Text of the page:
Victory go from biggest club to laughing stock

Melbourne Victory

Mike Tuckerman

It could have been an April Fool's joke. On April 1, just three months after taking charge, Melbourne Victory coach Jim Magilton walked out on the club.

"On behalf of Chris (O'Loughlin) and myself, I'd like to thank everyone at Melbourne Victory for the opportunity that was presented to us," Magilton said in a brief statement released to the press. "We have thoroughly enjoyed the experience and wish the club every success in the future."

What may have appeared as a coaching dummy spit was nothing of the sort. Magilton's departure can be traced entirely to the incompetence of Melbourne Victory and its bumbling and increasingly maligned board.

Ernie Merrick.

Victory's troubles began in February 2011 when millionaire businessman Geoff Lord stepped down as chairman. He was succeeded by Anthony Di Pietro - a long-time board member and fruit wholesaler - who clearly envisaged a more hands-on role at the club. Just six weeks into Di Pietro's reign, coach Ernie Merrick exited in the midst of an Asian Champions League campaign.

Merrick - who twice lead Victory to the A-League title - was soon followed out the door by chief of football operations Gary Cole. The latter was replaced by Francis Awaritefe, a three-time Socceroos striker and later a respected television pundit. Former youth team coach Mehmet Durakovic was appointed coach with ex-defensive stalwart Kevin Muscat his assistant, and critics view Muscat as the source of many of Victory's problems.

He was reputed to have undermined Durakovic's position at the club, to the point Durakovic was sacked after less than six months in charge, with Muscat hastily appointed interim coach. By then Awaritefe had already been sacked, while the club's high-profile signing Harry Kewell was clearly frustrated by his lack of influence on and off the pitch.

Enter Magilton. He was a surprise choice to take over from Muscat, who enjoyed just one game in charge. The Northern Irishman's interim appointment stunned many in the Australian media, but Di Pietro insisted the former Ipswich Town and Queens Park Rangers manager had long been on the radar.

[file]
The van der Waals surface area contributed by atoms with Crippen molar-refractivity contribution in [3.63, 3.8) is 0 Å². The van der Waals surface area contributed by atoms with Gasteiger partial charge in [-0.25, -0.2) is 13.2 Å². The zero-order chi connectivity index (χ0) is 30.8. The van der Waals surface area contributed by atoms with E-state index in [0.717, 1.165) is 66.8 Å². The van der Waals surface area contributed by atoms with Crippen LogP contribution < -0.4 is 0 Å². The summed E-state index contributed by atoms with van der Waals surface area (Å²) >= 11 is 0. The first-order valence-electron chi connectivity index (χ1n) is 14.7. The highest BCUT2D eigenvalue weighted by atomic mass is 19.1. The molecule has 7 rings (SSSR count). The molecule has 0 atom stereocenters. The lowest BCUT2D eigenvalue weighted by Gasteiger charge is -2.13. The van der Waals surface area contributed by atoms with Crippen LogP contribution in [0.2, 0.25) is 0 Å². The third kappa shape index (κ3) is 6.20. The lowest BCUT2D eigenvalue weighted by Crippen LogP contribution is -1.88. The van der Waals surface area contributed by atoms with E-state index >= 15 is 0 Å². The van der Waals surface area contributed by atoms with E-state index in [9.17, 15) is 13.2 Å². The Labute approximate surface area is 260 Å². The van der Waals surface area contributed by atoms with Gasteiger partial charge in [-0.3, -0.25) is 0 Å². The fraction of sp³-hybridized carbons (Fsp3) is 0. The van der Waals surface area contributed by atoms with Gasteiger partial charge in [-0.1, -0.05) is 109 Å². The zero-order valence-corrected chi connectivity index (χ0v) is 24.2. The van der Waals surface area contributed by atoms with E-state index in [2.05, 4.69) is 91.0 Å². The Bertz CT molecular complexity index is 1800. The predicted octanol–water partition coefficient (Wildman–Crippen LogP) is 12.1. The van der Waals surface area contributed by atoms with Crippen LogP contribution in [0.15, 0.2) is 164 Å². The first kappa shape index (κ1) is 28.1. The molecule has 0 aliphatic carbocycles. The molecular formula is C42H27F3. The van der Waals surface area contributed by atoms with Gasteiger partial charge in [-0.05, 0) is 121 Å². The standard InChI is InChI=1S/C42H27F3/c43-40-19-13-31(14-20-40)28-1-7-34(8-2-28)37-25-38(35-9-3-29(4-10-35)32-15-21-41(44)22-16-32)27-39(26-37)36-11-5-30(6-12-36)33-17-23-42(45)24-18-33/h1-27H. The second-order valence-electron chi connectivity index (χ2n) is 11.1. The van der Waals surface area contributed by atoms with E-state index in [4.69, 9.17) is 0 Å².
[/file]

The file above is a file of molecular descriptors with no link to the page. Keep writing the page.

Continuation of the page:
Magilton's affable personality and candid responses to media were duly noted, but unfortunately for the former Premier League midfielder his team showed littled improvement on the pitch. Far from resembling Australia's biggest club - a largely self-appointed title often derided by fans of other clubs - Victory looked a shambles.

Finishing eighth in the 2011-12 season meant Victory finished well outside the finals places. But it didn't stop Di Pietro appearing to offer Magilton the coaching job full-time, with widespread media reports claiming Magilton had been offered a three-year deal. Those reports were turned on their head by a final-day 4-2 defeat to Perth Glory which seemingly prompted a re-think from the Victory board. Instead of offering Magilton a full-time contract, the Northern Irishman was informed he was now part of a "shortlist" of candidates for the role.

Thus Magilton's predictable April 1 exit means the Victory are now back at square one in their search for a new coach. And the scrutiny is intensifying on the Victory board and their handling of the coaching quagmire. Why, for instance, did Victory sack Ernie Merrick in the first place? The official explanation was a poor Asian Champions League campaign, but sceptics suggest the taciturn Scotsman didn't fit the glamour tag Di Pietro and his board were hoping to cultivate.

Di Pietro's claims Durakovic was appointed as coach after an "exhaustive, worldwide search" were also widely ridiculed. He was, after all, the club's own youth-team coach. Meanwhile, Muscat's shadow continues to loom large over a club for whom he spent his final six years as a professional in a long and often controversial career. Whether the former Socceroos defender continues in an assistant coaching role remains to be seen, but any new appointment will invariably need to forge a relationship with the Victory club legend.

There is also the issue of Harry Kewell. His August 2011 signing was touted as a watershed for the A-League, but the pin-up boy of Australian football suffered a frustrating first season at the Victory. So ineffectual was Kewell at times that rumours abounded he was desperate to leave the club only months into his contract. His often fractuous relationship with team-mates - and reportedly Muscat himself - has fuelled speculation the 33-year-old could turn his back on the A-League and cash in on a last-gasp hurrah in the money-laden Gulf.

Whatever happens from here on in, Victory won't kick another A-League ball in anger for at least six months. There's plenty of time to conduct an orderly, measured search for a new coach. But on the basis of what has transpired since Di Pietro took control, that seems an unlikely prospect for one of the glamour clubs of Australian football.

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